At your right, Collective farmers from the Frayveg (Free Way) kolkhoz in Larindorf, Crimea, on their way to an election meeting in 1938. Collective farms in the Crimea attracted more Jewish settlers than Birobidzhan, but plans to settle Jews in the Crimea were stopped after protests from the local population.

The newly established Yiddish schools are very popular at first. But as only few secondary school and no university courses are in Yiddish, their numbers decline. At the end of the 1930s, they have completely disappeared.

With the almost complete elimination of organized Jewish religious and communal life, the Yevsektsii have become redundant and are dissolved in 1930. During the Stalinist purges of the late 1930s, most of its members are accused of having had "nationalist tendencies," and are deported or killed.


At your left, graduates and teachers of the Yiddish Professional Technical School in Cherkassy, Ukraine, in 1929.
At your right, group of students in an Agro-Joint workshop being trained as metal workers. Through the Agro-Joint, the American Joint Distribution Committee gave aid to colonization schemes in order to relieve Jewish poverty. The Agro-Joint was liquidated in October 1937.

The economic life of the shtetl lies in ruins after the successive disasters of the First World War, the Civil War and the years of "War Communism." The New Economic Policy of 1921 brings some relief as farmers and artisans are once more allowed to trade their own products, but this policy is reversed with the introduction of the first Five Year Plan in 1928.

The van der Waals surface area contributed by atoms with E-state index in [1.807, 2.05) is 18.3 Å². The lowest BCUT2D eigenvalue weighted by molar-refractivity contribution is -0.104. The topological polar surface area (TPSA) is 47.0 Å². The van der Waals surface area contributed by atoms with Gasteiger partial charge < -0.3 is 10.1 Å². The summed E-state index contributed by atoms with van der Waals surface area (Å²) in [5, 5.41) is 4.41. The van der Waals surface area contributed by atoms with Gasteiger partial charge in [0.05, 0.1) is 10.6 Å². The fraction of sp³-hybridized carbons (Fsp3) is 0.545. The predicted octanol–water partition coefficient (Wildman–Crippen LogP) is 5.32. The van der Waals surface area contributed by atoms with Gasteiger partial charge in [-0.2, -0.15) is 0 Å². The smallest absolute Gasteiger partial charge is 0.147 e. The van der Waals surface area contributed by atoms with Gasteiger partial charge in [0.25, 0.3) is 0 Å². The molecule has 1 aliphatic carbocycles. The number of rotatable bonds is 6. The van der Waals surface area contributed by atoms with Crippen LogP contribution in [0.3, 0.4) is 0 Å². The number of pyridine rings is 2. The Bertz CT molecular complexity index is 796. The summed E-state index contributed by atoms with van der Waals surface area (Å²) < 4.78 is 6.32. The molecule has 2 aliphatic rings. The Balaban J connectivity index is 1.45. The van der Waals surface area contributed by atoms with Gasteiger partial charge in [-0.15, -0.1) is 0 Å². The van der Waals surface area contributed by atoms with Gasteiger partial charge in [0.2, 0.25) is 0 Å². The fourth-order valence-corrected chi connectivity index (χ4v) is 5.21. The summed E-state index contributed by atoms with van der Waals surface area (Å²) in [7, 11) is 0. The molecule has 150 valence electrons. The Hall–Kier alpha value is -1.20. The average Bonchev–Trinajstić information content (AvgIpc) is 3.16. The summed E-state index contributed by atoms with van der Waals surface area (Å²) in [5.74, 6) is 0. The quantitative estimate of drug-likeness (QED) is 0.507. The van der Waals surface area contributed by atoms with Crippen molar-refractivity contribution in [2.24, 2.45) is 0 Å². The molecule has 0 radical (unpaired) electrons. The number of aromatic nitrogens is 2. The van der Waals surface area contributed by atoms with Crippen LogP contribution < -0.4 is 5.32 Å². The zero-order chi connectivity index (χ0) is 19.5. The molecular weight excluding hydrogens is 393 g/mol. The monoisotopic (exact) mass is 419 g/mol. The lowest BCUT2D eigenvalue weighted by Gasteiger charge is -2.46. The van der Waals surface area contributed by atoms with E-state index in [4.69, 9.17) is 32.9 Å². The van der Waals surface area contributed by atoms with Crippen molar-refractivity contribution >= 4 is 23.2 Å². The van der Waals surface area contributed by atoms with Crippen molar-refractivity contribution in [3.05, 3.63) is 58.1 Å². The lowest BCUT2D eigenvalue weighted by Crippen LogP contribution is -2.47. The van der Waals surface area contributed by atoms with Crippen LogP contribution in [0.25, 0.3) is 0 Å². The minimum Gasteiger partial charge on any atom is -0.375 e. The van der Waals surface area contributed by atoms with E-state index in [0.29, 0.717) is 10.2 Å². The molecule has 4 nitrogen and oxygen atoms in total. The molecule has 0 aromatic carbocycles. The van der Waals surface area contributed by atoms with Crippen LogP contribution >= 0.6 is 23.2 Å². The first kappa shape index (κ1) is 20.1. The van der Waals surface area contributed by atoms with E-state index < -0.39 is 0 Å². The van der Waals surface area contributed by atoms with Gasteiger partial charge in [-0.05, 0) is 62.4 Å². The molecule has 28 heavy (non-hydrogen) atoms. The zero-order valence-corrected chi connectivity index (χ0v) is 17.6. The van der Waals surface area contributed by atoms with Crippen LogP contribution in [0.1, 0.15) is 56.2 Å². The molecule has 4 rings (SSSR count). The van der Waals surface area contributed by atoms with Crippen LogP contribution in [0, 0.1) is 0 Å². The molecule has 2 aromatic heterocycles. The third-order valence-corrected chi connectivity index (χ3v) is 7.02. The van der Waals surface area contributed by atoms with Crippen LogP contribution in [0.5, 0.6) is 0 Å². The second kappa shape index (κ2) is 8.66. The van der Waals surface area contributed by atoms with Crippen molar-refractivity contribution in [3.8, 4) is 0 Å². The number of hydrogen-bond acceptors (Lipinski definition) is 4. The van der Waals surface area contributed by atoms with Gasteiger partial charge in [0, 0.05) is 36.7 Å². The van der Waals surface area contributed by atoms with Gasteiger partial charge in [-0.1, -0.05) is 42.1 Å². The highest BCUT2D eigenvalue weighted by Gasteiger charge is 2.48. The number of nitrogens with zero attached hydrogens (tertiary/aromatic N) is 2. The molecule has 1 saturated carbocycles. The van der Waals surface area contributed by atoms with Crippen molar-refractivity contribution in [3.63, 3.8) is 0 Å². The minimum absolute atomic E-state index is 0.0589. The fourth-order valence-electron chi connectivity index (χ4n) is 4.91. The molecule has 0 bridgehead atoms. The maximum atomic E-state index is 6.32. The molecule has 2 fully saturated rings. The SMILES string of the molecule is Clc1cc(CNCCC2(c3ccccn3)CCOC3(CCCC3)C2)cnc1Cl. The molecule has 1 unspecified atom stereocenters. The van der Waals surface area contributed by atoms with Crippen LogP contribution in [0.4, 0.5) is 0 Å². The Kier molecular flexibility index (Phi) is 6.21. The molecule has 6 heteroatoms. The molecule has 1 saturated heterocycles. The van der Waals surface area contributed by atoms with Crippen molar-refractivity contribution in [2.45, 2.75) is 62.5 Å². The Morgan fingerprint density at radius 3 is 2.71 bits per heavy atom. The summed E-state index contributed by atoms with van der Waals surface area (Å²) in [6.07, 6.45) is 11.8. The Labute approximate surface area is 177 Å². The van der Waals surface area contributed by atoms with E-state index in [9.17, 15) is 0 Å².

The following rapid industrialization and collectivization completely destroy the socio-economic fabric of shtetl life. Traditional Jewish occupations like shopkeepers, artisans and traders disappear, and tens of thousands of Jews have to leave their homes to work in the new industries. Because of their relatively high level of education, many Jews find employment in government services or work as doctors, engineers, managers, accountants etc. In order to promote agricultural work among Jews, and to offer a Soviet alternative to Zionism, the government establishes a Jewish Autonomous Region in the far-eastern region of Birobidzhan.


At your left, poster from the campaign against the intensifying anti-Semitism at the end of the 1920s. This was the only campaign of its kind in the Soviet Union.
At your right, the Synagogue of Minsk turned into the Jewish State Theater in 1934. In Minsk and Odessa, some people were killed when the military closed the synagogues by force.

But the plan is a failure. The climate is extremely harsh, and the region is too far from the major centers of Jewish life. The Jewish population of Birobidzhan reaches its peak with 24 percent in 1937.

The massive migration of Jews out of Belorussia and the Ukraine, and the radical change in their occupational structure, result in a rapid assimilation into Soviet society. Yiddish is more and more replaced by Russian, and the number of mixed marriages rises to almost a third in the 1930s. In the lifetime of one generation, the Russian Jewish community has undergone fundamental change.